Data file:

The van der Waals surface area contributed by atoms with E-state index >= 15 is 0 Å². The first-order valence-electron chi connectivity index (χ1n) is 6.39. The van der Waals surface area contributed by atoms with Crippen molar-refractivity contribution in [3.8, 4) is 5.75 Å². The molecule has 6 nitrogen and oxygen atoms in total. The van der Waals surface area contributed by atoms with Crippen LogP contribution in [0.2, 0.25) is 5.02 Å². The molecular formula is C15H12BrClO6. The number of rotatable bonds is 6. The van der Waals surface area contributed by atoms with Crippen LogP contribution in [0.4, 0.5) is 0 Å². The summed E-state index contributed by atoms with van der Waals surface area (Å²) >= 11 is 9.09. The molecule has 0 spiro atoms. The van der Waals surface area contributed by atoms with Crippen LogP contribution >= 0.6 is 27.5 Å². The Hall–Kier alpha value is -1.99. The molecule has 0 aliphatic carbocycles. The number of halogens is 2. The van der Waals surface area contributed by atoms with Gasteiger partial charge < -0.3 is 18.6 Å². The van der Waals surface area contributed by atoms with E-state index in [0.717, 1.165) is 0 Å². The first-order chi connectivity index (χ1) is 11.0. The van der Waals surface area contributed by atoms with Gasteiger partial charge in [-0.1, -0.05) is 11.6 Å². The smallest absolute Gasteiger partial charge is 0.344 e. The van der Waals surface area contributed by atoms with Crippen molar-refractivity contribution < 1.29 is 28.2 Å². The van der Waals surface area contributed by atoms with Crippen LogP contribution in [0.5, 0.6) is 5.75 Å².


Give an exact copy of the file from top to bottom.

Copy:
The van der Waals surface area contributed by atoms with E-state index >= 15 is 0 Å². The first-order valence-electron chi connectivity index (χ1n) is 6.39. The van der Waals surface area contributed by atoms with Crippen molar-refractivity contribution in [3.8, 4) is 5.75 Å². The molecule has 6 nitrogen and oxygen atoms in total. The van der Waals surface area contributed by atoms with Crippen LogP contribution in [0.2, 0.25) is 5.02 Å². The molecular formula is C15H12BrClO6. The number of rotatable bonds is 6. The van der Waals surface area contributed by atoms with Crippen LogP contribution in [0.4, 0.5) is 0 Å². The summed E-state index contributed by atoms with van der Waals surface area (Å²) >= 11 is 9.09. The molecule has 0 spiro atoms. The van der Waals surface area contributed by atoms with Crippen LogP contribution >= 0.6 is 27.5 Å². The Hall–Kier alpha value is -1.99. The molecule has 0 aliphatic carbocycles. The number of halogens is 2. The van der Waals surface area contributed by atoms with Gasteiger partial charge < -0.3 is 18.6 Å². The van der Waals surface area contributed by atoms with E-state index in [0.717, 1.165) is 0 Å². The first-order chi connectivity index (χ1) is 11.0. The van der Waals surface area contributed by atoms with Gasteiger partial charge in [-0.1, -0.05) is 11.6 Å². The smallest absolute Gasteiger partial charge is 0.344 e. The van der Waals surface area contributed by atoms with Crippen molar-refractivity contribution < 1.29 is 28.2 Å². The van der Waals surface area contributed by atoms with Crippen LogP contribution in [0.5, 0.6) is 5.75 Å².